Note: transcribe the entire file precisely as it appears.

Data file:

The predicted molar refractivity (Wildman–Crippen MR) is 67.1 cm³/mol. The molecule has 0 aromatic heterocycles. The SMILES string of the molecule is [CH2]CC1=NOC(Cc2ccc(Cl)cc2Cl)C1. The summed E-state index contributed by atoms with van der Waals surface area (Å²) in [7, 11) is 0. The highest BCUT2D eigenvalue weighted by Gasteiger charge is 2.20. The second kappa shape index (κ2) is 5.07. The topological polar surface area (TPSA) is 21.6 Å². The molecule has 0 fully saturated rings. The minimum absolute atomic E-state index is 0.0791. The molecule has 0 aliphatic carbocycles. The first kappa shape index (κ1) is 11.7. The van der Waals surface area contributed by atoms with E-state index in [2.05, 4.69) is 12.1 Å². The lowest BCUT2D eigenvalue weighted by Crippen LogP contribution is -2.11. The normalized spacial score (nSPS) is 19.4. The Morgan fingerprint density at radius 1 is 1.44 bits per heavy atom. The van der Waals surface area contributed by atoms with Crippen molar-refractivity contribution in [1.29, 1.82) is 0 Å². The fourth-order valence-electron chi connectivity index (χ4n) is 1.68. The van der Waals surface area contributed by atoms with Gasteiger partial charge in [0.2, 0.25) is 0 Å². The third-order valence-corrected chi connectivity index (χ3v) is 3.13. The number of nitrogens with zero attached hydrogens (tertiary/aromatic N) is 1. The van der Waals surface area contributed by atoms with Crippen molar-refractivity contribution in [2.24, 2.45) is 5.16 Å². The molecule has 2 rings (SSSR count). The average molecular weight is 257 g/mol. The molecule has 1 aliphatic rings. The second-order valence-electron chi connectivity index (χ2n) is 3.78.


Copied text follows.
The predicted molar refractivity (Wildman–Crippen MR) is 67.1 cm³/mol. The molecule has 0 aromatic heterocycles. The SMILES string of the molecule is [CH2]CC1=NOC(Cc2ccc(Cl)cc2Cl)C1. The summed E-state index contributed by atoms with van der Waals surface area (Å²) in [7, 11) is 0. The highest BCUT2D eigenvalue weighted by Gasteiger charge is 2.20. The second kappa shape index (κ2) is 5.07. The topological polar surface area (TPSA) is 21.6 Å². The molecule has 0 fully saturated rings. The minimum absolute atomic E-state index is 0.0791. The molecule has 0 aliphatic carbocycles. The first kappa shape index (κ1) is 11.7. The van der Waals surface area contributed by atoms with E-state index in [2.05, 4.69) is 12.1 Å². The lowest BCUT2D eigenvalue weighted by Crippen LogP contribution is -2.11. The normalized spacial score (nSPS) is 19.4. The Morgan fingerprint density at radius 1 is 1.44 bits per heavy atom. The van der Waals surface area contributed by atoms with Crippen molar-refractivity contribution in [1.29, 1.82) is 0 Å². The fourth-order valence-electron chi connectivity index (χ4n) is 1.68. The van der Waals surface area contributed by atoms with Gasteiger partial charge in [0.2, 0.25) is 0 Å². The third-order valence-corrected chi connectivity index (χ3v) is 3.13. The number of nitrogens with zero attached hydrogens (tertiary/aromatic N) is 1. The van der Waals surface area contributed by atoms with Crippen molar-refractivity contribution in [2.24, 2.45) is 5.16 Å². The molecule has 2 rings (SSSR count). The average molecular weight is 257 g/mol. The molecule has 1 aliphatic rings. The second-order valence-electron chi connectivity index (χ2n) is 3.78.